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Long-term variation in serum 25-hydroxyvitamin D concentration among participants in the Prostate, Lung, Colorectal, and Ovarian Cancer Screening Trial.
Pubmed ID
20332255 (View this publication on the PubMed website)
Cancer Epidemiol. Biomarkers Prev. 2010 Apr; Volume 19 (Issue 4): Pages 927-31
Hofmann JN, Yu K, Horst RL, Hayes RB, Purdue MP
  • Occupational and Environmental Epidemiology Branch, Division of Cancer Epidemiology and Genetics, National Cancer Institute, 6120 Executive Boulevard, EPS 8109, Bethesda, MD 20892-7240, USA.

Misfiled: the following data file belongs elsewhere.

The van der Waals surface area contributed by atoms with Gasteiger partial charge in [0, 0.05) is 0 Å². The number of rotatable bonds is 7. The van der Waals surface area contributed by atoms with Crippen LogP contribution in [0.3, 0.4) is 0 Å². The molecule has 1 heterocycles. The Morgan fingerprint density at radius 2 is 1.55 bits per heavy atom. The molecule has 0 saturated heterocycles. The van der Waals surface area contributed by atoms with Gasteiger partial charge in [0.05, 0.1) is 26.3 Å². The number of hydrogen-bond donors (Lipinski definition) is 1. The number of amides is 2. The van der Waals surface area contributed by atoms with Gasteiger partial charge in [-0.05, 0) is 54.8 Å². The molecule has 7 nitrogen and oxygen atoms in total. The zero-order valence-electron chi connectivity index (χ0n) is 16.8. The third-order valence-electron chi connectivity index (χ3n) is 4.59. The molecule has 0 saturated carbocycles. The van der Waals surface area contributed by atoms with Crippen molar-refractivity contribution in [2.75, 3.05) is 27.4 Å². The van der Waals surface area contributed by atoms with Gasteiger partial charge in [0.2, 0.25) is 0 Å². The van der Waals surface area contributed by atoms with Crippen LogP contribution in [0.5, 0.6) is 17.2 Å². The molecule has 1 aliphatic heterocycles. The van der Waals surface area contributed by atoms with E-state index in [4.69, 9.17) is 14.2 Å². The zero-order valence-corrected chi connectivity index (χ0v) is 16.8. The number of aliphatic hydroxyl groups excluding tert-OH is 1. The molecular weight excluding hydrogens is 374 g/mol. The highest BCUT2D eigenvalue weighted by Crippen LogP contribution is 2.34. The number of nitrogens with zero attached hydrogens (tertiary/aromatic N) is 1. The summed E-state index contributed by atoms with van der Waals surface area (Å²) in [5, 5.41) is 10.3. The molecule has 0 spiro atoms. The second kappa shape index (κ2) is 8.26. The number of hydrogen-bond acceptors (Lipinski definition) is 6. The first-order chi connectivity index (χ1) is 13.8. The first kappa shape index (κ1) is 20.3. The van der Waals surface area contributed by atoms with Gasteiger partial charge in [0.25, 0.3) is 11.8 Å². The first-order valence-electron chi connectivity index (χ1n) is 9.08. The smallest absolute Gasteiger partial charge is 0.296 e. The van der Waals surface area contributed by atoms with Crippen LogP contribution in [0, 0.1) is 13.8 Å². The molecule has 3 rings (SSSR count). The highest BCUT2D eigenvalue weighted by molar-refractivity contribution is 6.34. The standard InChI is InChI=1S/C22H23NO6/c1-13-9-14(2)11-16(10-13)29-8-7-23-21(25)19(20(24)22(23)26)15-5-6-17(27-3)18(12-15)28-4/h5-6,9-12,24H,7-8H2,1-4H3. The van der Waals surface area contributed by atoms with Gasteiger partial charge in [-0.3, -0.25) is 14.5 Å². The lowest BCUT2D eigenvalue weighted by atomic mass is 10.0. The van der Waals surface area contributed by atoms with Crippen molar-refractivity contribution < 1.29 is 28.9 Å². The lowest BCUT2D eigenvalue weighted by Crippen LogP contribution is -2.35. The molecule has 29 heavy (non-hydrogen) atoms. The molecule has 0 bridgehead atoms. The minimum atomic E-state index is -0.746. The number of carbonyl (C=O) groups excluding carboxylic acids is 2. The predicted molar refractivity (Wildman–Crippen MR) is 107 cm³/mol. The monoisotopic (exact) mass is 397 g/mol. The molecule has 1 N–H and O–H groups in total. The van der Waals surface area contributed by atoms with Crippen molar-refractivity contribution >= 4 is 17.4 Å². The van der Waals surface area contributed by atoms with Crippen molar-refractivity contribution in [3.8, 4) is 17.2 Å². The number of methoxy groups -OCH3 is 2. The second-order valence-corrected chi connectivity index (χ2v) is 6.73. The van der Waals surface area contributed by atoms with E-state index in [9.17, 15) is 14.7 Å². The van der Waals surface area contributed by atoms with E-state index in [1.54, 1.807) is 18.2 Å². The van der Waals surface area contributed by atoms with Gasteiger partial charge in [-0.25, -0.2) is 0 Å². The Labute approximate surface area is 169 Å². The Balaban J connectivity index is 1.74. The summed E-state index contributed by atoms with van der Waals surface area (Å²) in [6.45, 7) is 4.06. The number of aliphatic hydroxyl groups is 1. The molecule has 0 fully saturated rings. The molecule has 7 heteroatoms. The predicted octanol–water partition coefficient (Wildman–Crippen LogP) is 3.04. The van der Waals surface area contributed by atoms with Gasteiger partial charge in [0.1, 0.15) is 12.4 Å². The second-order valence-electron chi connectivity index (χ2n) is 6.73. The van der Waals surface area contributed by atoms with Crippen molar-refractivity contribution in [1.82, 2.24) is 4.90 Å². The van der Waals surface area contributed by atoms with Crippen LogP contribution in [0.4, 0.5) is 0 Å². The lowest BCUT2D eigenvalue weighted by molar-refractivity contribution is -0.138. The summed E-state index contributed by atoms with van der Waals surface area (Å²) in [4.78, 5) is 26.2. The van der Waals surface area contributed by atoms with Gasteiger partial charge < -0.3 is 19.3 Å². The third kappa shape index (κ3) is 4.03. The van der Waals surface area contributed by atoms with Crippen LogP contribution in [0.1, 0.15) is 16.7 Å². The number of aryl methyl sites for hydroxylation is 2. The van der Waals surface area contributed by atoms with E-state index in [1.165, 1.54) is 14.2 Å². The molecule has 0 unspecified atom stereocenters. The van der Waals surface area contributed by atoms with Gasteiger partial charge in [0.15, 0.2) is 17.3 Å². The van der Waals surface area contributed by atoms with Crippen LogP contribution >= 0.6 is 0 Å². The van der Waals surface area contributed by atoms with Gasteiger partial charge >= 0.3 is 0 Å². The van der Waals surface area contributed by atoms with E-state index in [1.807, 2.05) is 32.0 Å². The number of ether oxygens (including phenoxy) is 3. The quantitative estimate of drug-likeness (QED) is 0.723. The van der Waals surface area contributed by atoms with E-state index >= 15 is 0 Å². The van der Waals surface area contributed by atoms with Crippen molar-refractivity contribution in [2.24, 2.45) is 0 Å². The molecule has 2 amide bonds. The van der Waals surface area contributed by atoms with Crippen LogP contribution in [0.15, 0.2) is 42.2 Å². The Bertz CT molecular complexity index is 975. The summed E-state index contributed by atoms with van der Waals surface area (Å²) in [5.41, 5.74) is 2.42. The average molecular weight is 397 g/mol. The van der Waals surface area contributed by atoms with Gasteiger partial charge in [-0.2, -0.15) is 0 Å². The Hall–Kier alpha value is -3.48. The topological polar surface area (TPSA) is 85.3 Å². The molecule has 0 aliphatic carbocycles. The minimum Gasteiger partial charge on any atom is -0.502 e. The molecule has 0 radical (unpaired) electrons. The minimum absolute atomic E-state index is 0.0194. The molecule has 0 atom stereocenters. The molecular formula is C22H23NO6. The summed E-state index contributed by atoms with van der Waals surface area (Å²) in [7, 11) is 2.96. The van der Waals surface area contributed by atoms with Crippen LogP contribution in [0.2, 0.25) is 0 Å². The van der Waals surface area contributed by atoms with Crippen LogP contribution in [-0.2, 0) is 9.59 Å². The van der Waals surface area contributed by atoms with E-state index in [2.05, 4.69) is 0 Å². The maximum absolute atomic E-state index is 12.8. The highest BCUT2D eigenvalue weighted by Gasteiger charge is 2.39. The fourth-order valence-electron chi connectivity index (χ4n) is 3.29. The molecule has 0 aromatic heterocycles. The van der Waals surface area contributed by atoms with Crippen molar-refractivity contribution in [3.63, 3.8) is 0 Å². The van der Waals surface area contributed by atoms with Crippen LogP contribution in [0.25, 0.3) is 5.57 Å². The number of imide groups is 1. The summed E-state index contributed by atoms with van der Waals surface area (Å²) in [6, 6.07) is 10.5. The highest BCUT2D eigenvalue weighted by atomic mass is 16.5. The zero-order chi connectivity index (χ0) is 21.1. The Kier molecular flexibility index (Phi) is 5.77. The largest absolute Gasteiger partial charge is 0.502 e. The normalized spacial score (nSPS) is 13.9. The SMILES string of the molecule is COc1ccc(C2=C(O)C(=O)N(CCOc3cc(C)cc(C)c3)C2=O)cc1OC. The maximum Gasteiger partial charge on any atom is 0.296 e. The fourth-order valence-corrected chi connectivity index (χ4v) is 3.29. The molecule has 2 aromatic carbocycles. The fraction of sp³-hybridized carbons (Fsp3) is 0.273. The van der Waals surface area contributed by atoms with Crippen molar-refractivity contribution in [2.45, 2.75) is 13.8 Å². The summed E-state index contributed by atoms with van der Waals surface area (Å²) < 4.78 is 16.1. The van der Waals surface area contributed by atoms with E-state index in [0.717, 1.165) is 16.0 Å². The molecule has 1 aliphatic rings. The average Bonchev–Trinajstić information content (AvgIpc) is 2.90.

Molecular epidemiologic studies of vitamin D and risk of cancer and other health outcomes usually involve a single measurement of the biomarker 25-hydroxyvitamin D [25(OH)D] in serum or plasma. However, the extent to which 25(OH)D concentration at a single time point is representative of an individual's long-term vitamin D status is unclear. To address this question, we evaluated within-person variability in 25(OH)D concentrations across serum samples collected at three time points over a 5-year period among 29 participants in the Prostate, Lung, Colorectal, and Ovarian Cancer Screening Trial. Blood collection took place year-round, although samples for a given participant were collected in the same month each year. The within-person coefficient of variation and intraclass correlation coefficient were calculated using variance components estimated from random effects models. Spearman rank correlation coefficients were calculated to evaluate agreement between measurements at different collection times (baseline, +1 year, +5 years). The within-subject coefficient of variation was 14.9% [95% confidence interval (CI), 12.4-18.1%] and the intraclass correlation coefficient was 0.71 (95% CI, 0.63-0.88). Spearman rank correlation coefficients comparing baseline to +1 year, +1 year to +5 years, and baseline to +5 years were 0.65 (95% CI, 0.37-0.82), 0.61 (0.29-0.81), and 0.53 (0.17-0.77), respectively. Slightly stronger correlations were observed after restricting to non-Hispanic Caucasian subjects. These findings suggest that serum 25(OH)D concentration at a single time point may be a useful biomarker of long-term vitamin D status in population-based studies of various diseases.

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